What makes him important to Guam is the role that he played in helping create the Japanese tourism industry that sustains the island today. His role wasn't intentional and wasn't direct, but his being discovered in Guam and the affinity that he still held to the island even into his later years helped to change the image that Japanese had of Guam. As an island where close to 20,000 soldiers died, and one site which were connected to so many others across Asia and the Pacific which had once signified victory and not just the soul draining horror of defeat and humiliation, Guam was in many ways invisible to Japan. It had been a casualty of their hunger for expansion and it was a further casualty of their amnesia.
Yokoi never would have approved of this amnesia, but he did love the island in the same way one cannot let go of the sites of their trauma becomes they have become too dear and too intimate in terms of who they are, and his love was either infectious or at least convenient. He allowed the Japanese to see Guam in a new way. Allowing it to grow in a completely different place within their imaginary and eventually allowing them as a nation to enjoy Guam without admitting to their past atrocities there. I'll be writing more about him and this importance later.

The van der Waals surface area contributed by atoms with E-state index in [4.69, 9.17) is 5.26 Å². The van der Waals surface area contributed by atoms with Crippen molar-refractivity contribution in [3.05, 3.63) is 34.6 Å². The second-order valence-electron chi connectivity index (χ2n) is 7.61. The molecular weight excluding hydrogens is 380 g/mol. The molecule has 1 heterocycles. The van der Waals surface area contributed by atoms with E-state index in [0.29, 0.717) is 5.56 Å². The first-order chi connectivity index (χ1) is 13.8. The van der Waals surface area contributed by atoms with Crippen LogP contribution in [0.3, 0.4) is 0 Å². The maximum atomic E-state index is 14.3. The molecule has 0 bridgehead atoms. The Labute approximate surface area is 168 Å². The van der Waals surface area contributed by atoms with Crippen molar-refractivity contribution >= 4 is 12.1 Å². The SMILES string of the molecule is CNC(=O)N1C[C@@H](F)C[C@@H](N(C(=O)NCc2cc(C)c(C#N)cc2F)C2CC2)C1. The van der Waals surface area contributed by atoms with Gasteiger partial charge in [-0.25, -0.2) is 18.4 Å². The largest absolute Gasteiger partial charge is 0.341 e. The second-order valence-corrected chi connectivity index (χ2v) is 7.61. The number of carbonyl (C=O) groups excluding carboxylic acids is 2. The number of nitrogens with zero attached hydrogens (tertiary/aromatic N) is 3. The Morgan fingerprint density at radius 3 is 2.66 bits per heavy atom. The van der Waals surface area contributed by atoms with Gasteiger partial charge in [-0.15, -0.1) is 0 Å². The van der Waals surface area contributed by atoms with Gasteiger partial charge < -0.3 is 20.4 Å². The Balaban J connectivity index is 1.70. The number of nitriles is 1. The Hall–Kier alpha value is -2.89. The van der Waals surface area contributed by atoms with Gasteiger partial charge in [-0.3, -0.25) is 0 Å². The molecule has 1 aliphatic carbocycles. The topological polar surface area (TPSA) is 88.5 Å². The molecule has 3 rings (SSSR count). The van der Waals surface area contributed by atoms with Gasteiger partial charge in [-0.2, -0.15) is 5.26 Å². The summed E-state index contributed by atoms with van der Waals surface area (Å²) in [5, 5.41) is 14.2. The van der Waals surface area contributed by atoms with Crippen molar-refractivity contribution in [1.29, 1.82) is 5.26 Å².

Below is his obituary from The Economist.
Shoichi Yokoi, a Japanese survivor, died on September 22nd, aged 82
THE hiding place on the Pacific island of Guam where Shoichi Yokoi lived for nearly 27 years was destroyed by a typhoon. Never mind, the replica that has replaced it looks just as inhospitable to the many Japanese who come to marvel how their compatriot survived. Only in January 1972, when he was 56, did Sergeant Yokoi of the Japanese Imperial Army abandon his jungle life after being spotted fishing by two local people, and, as he said, after being urged by the spirits of his dead comrades to come out of hiding.